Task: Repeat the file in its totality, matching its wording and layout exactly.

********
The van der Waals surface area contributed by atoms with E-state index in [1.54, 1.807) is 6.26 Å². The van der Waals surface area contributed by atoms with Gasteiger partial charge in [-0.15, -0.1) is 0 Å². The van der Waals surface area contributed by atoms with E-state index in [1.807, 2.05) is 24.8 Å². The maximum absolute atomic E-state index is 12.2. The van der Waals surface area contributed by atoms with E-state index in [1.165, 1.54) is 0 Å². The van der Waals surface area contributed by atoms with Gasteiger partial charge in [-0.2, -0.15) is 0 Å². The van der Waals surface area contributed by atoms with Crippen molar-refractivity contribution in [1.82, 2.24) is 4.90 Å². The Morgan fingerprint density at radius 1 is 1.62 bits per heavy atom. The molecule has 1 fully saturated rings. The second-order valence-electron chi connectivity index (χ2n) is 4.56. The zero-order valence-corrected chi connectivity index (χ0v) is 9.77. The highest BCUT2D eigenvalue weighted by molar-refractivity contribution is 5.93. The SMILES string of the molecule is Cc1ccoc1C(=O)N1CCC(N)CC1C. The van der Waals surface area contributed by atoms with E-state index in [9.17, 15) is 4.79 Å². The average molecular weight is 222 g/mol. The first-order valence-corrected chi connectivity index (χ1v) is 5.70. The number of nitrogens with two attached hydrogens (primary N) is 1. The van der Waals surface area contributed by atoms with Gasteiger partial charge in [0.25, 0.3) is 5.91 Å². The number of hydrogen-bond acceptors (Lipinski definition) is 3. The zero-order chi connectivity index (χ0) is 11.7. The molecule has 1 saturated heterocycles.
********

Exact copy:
The van der Waals surface area contributed by atoms with E-state index in [1.54, 1.807) is 6.26 Å². The van der Waals surface area contributed by atoms with Gasteiger partial charge in [-0.15, -0.1) is 0 Å². The van der Waals surface area contributed by atoms with E-state index in [1.807, 2.05) is 24.8 Å². The maximum absolute atomic E-state index is 12.2. The van der Waals surface area contributed by atoms with E-state index in [1.165, 1.54) is 0 Å². The van der Waals surface area contributed by atoms with Gasteiger partial charge in [-0.2, -0.15) is 0 Å². The van der Waals surface area contributed by atoms with Crippen molar-refractivity contribution in [1.82, 2.24) is 4.90 Å². The Morgan fingerprint density at radius 1 is 1.62 bits per heavy atom. The molecule has 1 fully saturated rings. The second-order valence-electron chi connectivity index (χ2n) is 4.56. The zero-order valence-corrected chi connectivity index (χ0v) is 9.77. The highest BCUT2D eigenvalue weighted by molar-refractivity contribution is 5.93. The SMILES string of the molecule is Cc1ccoc1C(=O)N1CCC(N)CC1C. The van der Waals surface area contributed by atoms with E-state index in [9.17, 15) is 4.79 Å². The average molecular weight is 222 g/mol. The first-order valence-corrected chi connectivity index (χ1v) is 5.70. The number of nitrogens with two attached hydrogens (primary N) is 1. The van der Waals surface area contributed by atoms with Gasteiger partial charge in [0.25, 0.3) is 5.91 Å². The number of hydrogen-bond acceptors (Lipinski definition) is 3. The zero-order chi connectivity index (χ0) is 11.7. The molecule has 1 saturated heterocycles.